The problem isn’t limited to McDonald’s restaurants: In November 2019, the company fired its former CEO, Steve Easterbrook, for dating an employee, but still gave him an exit package worth more than $40 million. It turned out that Easterbrook was involved with not one but three employees in the year before he was fired and he gave one of them shares of company stock worth thousands of dollars; McDonald’s is currently suing him for allegedly lying to the board about the extent of his relationships.
McDonald’s Corporation said in a statement to Jezebel:
“Sexual harassment in the workplace is an affront to everything we stand for as a System. Everyone who is part of McDonald’s should be able to confidently show up to work each day in a place that is safe, respectful and inclusive. McDonald’s is implementing Global Brand Standards at all McDonald’s restaurants worldwide to ensure everyone understands and acts under a common set of McDonald’s expectations for a safe and respectful workplace in both our company-owned and franchised restaurants.”
Attorney Kara Lattanzio provided this statement to Jezebel on behalf of Rice, owner of Rice Enterprises, LLC, which operates eight McDonald’s in and around Pittsburgh:
“The allegations made in the lawsuit are deeply disturbing—my organization has no tolerance for sexual harassment and we terminated the employee in question as soon as we learned about a complaint against him. I was not aware of any prior allegations of harassment. All of our employees undergo safe and respectful workplace training. We have fully cooperated with the police investigation and have offered our full support to the impacted employee.”
Perer said the evidence will show that it’s not true that Rice Enterprises fired Garner as soon as they learned about harassment complaints, since L.H. spoke about him to the hiring manager and Rice and others saw him grope L.H. on security footage before he was arrested.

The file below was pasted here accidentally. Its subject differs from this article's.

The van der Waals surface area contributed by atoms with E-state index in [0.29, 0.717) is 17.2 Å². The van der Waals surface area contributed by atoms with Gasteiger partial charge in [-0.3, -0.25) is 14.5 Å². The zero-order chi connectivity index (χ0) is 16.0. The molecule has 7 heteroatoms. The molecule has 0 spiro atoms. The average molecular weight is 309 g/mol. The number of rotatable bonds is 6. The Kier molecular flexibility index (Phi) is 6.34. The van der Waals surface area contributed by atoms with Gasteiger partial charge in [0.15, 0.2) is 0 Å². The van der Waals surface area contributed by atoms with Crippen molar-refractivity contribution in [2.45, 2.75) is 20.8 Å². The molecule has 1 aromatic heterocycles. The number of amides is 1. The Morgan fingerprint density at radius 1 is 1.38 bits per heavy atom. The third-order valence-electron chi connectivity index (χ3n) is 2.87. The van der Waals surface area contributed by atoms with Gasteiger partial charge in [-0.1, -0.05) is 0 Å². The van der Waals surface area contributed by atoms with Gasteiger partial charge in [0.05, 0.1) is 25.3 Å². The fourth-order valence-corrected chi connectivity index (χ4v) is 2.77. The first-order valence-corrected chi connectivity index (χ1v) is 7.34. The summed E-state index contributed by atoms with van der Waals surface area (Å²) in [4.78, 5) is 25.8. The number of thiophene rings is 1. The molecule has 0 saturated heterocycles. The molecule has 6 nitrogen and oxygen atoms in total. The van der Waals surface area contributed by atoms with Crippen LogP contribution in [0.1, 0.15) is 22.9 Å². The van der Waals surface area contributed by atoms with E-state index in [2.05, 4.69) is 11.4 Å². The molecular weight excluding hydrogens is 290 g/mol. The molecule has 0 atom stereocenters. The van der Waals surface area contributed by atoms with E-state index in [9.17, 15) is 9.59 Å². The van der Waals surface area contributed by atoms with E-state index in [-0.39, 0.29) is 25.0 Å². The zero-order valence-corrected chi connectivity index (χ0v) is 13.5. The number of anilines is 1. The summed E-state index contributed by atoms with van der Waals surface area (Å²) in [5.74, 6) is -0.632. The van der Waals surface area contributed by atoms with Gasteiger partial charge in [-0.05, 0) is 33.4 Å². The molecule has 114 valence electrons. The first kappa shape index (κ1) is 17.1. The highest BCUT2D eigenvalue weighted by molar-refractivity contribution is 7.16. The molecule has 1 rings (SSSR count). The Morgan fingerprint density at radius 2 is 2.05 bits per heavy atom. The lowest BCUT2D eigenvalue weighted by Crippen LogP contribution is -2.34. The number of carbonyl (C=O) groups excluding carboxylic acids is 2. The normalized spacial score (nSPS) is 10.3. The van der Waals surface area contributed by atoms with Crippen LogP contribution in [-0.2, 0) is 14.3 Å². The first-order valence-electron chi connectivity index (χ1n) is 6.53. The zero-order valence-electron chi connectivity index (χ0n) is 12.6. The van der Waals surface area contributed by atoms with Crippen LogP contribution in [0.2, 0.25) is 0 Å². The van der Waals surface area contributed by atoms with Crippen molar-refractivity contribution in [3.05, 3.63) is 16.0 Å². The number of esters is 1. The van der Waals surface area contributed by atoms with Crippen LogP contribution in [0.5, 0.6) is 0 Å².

It’s not clear when exactly Rice Enterprises hired Garner or whether they performed a background check—just two of the details Perer hopes to find out during the case’s discovery phase. But regardless of the timing, he said, the company still failed. “If they did [do a background check] and hired him and didn’t carefully keep him away from young women that he was managing, they’re liable, and if they didn’t, they’re liable,” he said. “There’s no good answer.” (Perer said that, based on conversations he’s had with other young female employees, he believes Garner was hired sometime in 2020.)
Perer added that he was shocked when attorneys for Rice Enterprises argued in preliminary objections filed in October that L.H. and her family shouldn’t be able to seek punitive damages since, under Pennsylvania law, those are reserved for conduct that is “outrageous or in reckless indifference to the rights of others.”
“[It] is kind of unbelievable that an attorney would actually file something like that on behalf of McDonald’s, on behalf of any defense, to say, ‘a known sexual offender raped a 14-year-old employee in the bathroom there and that’s not an outrageous situation,’” Perer said. (McDonald’s Corporation hasn’t yet filed any statements in the case.)
When L.H.’s parents called Perer to seek advice after Garner’s arrest, he said the allegations were so stunning to him that he was in disbelief. “I said, ‘Are you sure?’ I was incredulous that this could happen at a McDonald’s, and there would be such a lack of safety precautions and procedures there,” Perer said. “Then I get the police complaint and I read what it’s in there and I said, ‘Everything you told me is true.’”
In August 2019, McDonald’s announced it would require sexual harassment training at its corporate-owned locations in the U.S., with the resources being “made available” to franchisees—meaning it was optional for franchised locations. McDonald’s then announced in April of this year that all 39,000 locations worldwide would be required to train workers on harassment, discrimination and violence, and will start evaluating stores in January 2022.
Perer said training isn’t enough. “In this case, employees did complain to other managers at the store, and nothing was done.” Franchises need full-blown HR departments, mandatory background checks, and hotlines where people can report harassment, even anonymously if they want, he said.
“If I were a parent in this country, after I read this case, I would be very hesitant to let my under-18 daughter work at a McDonald’s,” Perer said.